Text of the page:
Probably workshop of Guido Fontana
Italy, Urbino, circa 1550
On the back: inscribed in blue ‚HORATIO’,
Three concentric yellow circles
Tin-glazed earthenware, painted in blue, green, yellow, orange, mangan
Diameter 46 cm
Collection Baron Adolphe de Rothschild Paris;
By descent to Maurice de Rothschild;
Duveen Bros., New York, 1916;
Clarence H . MacKay, N ew Y o r k ;
Dr. H. Deutsch Collection, Belle Harbour, Long Island, New York;
Sotheby’s London , 14 May 1963, lo t 33;
Christie’s London, 7 July 2003, lot 1;
Christie’s London, 24 May 2011, lot 40.
Sheikh Hamad b in Abdullah Al Thani, Paris, Hotel Lambert, until 2022.
Timothy Wilson, The Golden Age of Italian Maiolica Painting, Turin, 2018.
Timothy Wilson, Maiolica. Italien Renaissance Ceramics in the Metropolitan Museum of Art, Highlights of the Collection, with an Essay by Luke Syson, The
Metropolitan Museum of Art, New York, 2016.
The story illustrated on this plate is related in Livy’s history of Ancient Rome (Livy/Titus Livius, Ab urbe condita, vol. 2, pp. 10–13). In 507 BC, Horatius Cocles was defending a bridge that led to Rome alone against the Etruscans. The mythical hero happened to have been deployed to guard the bridge when the Etruscans attacked. While Cocles was defending the bridge on his own against the enemy, his comrades were demolishing the bridge behind him to prevent the Etruscans from crossing the river. However, the bridge collapsed and – according to Livy – Horatius Cocles fell into the Tiber in his full armour. He asked the river god Tiberinus for help and managed to reach the bank safely.
According to another Roman historian and writer, Polybios, in his work The Histories (vol. 6, pp. 54–55) Horatius Cocles drowned in the Tiber. The story is a symbol of virtue and individual self-sacrifice for the Roman state and the common good.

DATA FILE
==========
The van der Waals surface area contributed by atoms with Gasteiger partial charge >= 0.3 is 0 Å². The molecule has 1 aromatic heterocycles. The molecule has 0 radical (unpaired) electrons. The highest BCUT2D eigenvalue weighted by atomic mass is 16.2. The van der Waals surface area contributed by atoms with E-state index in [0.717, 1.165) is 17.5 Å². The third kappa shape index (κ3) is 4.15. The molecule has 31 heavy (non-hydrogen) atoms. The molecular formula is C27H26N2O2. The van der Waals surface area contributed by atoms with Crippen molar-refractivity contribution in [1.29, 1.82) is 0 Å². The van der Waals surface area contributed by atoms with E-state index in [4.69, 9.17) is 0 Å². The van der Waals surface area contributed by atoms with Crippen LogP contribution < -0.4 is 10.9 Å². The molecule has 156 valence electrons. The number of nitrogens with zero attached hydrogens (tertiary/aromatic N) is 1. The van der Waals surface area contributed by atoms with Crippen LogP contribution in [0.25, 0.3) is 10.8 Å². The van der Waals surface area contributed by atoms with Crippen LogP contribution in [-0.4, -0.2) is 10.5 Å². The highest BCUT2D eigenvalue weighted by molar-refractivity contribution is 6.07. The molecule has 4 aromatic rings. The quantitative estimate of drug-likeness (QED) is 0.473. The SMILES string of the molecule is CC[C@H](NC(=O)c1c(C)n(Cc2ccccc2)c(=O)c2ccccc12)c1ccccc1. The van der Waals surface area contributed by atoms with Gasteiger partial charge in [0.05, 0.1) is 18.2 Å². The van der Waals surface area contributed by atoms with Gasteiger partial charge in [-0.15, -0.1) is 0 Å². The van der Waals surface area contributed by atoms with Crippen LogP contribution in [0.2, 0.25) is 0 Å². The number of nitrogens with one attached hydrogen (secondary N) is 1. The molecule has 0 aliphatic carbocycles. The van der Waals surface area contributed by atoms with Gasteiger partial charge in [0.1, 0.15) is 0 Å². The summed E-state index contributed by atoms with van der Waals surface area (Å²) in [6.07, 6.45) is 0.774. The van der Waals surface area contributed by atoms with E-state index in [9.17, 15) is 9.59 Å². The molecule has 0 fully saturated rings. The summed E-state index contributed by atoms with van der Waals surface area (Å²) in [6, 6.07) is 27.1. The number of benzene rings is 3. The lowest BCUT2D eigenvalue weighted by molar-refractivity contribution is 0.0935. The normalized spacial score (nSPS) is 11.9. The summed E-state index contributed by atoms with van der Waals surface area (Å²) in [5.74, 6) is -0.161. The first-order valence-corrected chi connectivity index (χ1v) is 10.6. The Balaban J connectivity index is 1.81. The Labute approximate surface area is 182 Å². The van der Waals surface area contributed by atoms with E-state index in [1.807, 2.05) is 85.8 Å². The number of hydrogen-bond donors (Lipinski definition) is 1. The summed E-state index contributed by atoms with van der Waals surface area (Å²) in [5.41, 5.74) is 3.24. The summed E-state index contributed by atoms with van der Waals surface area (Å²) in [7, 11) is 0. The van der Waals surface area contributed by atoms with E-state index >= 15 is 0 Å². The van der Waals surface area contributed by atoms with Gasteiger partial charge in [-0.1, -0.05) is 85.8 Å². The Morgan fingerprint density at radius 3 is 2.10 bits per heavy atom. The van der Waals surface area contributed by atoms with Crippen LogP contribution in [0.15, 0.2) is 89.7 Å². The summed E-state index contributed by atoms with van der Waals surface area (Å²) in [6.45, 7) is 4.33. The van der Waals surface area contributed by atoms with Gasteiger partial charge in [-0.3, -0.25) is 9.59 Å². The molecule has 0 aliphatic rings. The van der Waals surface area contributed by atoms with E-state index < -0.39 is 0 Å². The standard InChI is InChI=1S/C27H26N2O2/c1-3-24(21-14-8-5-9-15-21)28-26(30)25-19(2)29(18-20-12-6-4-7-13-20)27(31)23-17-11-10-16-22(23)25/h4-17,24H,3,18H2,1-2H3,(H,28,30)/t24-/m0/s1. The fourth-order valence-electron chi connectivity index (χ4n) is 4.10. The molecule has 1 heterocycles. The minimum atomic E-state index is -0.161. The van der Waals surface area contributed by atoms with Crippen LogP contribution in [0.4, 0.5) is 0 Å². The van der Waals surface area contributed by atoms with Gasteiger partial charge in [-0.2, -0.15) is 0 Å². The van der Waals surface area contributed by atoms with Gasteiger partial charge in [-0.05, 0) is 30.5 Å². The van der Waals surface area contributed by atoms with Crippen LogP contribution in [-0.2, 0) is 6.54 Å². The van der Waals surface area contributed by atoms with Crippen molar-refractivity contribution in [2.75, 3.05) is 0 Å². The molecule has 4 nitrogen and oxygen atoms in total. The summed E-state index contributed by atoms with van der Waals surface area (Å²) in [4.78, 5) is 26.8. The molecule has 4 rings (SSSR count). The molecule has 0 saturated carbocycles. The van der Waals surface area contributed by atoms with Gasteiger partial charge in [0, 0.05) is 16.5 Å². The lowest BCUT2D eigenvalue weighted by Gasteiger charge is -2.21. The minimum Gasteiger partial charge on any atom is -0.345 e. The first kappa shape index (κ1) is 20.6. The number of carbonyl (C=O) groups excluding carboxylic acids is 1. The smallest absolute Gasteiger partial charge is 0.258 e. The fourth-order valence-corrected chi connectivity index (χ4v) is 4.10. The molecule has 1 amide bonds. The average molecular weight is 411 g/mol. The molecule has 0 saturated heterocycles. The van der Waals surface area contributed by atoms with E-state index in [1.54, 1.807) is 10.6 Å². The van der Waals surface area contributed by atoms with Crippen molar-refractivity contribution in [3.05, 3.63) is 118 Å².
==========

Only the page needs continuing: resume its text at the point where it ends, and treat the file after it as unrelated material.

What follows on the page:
The size of the plate and the quality of the painting suggest that it was made in the Fontana workshop. In very rare instances plates were signed on the back or extensively inscribed in a handwriting that enables conclusions to be drawn about specific painters. In most cases, however, the maiolica painters remain nameless.
More frequently, graphic works that served as templates for motifs can be identified. In most cases this involved a number of such motifs that were combined with each other at will.
Illustrated works such as Deche di Tito Livio vulgare hytroriate, Venice 1493, which was available in several editions in the 16th century, served as templates for stories taken from Roman history. An etching by Marcantonio Raimondi, created between 1510–27 (fig. 1), could have served as the inspiration for the brave Horatius Cocles.
Maiolica plates entirely covered with biblical, mythological or historical depictions or themes from poems by Petrarch or Ludovico Ariost, are known as istoriato. Around 1550–60 the most important place in Urbino, where istoriato plates were produced was the workshop of Guido Durantino. By this time, he was already calling himself Fontana – Guido and his son Orazio, who also worked in the workshop, having adopted the name Fontana by 1541 at the latest (cf. Wilson 2016, p. 199). Guido probably did not work as a painter himself but as an entrepreneur, employing Urbino’s most talented maiolica painters in his workshop.